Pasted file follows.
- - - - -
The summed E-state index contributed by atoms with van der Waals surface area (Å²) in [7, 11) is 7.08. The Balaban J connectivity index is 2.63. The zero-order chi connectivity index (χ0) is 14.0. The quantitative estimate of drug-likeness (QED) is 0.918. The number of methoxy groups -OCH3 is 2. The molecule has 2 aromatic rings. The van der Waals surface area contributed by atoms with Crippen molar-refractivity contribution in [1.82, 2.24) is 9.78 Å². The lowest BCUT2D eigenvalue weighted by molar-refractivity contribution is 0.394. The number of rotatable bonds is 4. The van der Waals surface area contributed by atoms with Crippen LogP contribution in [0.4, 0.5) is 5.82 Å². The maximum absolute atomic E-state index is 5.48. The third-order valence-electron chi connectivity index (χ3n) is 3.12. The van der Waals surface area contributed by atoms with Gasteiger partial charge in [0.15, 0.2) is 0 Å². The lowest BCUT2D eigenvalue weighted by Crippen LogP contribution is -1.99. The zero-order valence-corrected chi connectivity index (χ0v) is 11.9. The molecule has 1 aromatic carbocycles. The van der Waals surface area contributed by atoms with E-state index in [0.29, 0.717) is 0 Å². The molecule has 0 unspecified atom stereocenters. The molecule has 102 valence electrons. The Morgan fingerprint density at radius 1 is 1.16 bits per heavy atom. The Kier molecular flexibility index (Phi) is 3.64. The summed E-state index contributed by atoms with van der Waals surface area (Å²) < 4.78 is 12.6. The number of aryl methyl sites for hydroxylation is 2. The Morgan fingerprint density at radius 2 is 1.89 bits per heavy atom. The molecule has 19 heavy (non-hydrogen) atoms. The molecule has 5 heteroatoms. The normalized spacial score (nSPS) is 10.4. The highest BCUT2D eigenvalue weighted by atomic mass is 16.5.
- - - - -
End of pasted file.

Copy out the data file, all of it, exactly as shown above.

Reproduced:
The summed E-state index contributed by atoms with van der Waals surface area (Å²) in [7, 11) is 7.08. The Balaban J connectivity index is 2.63. The zero-order chi connectivity index (χ0) is 14.0. The quantitative estimate of drug-likeness (QED) is 0.918. The number of methoxy groups -OCH3 is 2. The molecule has 2 aromatic rings. The van der Waals surface area contributed by atoms with Crippen molar-refractivity contribution in [1.82, 2.24) is 9.78 Å². The lowest BCUT2D eigenvalue weighted by molar-refractivity contribution is 0.394. The number of rotatable bonds is 4. The van der Waals surface area contributed by atoms with Crippen LogP contribution in [0.4, 0.5) is 5.82 Å². The maximum absolute atomic E-state index is 5.48. The third-order valence-electron chi connectivity index (χ3n) is 3.12. The van der Waals surface area contributed by atoms with Gasteiger partial charge in [0.15, 0.2) is 0 Å². The lowest BCUT2D eigenvalue weighted by Crippen LogP contribution is -1.99. The zero-order valence-corrected chi connectivity index (χ0v) is 11.9. The molecule has 1 aromatic carbocycles. The van der Waals surface area contributed by atoms with E-state index in [0.29, 0.717) is 0 Å². The molecule has 0 unspecified atom stereocenters. The molecule has 102 valence electrons. The Morgan fingerprint density at radius 1 is 1.16 bits per heavy atom. The Kier molecular flexibility index (Phi) is 3.64. The summed E-state index contributed by atoms with van der Waals surface area (Å²) < 4.78 is 12.6. The number of aryl methyl sites for hydroxylation is 2. The Morgan fingerprint density at radius 2 is 1.89 bits per heavy atom. The molecule has 19 heavy (non-hydrogen) atoms. The molecule has 5 heteroatoms. The normalized spacial score (nSPS) is 10.4. The highest BCUT2D eigenvalue weighted by atomic mass is 16.5.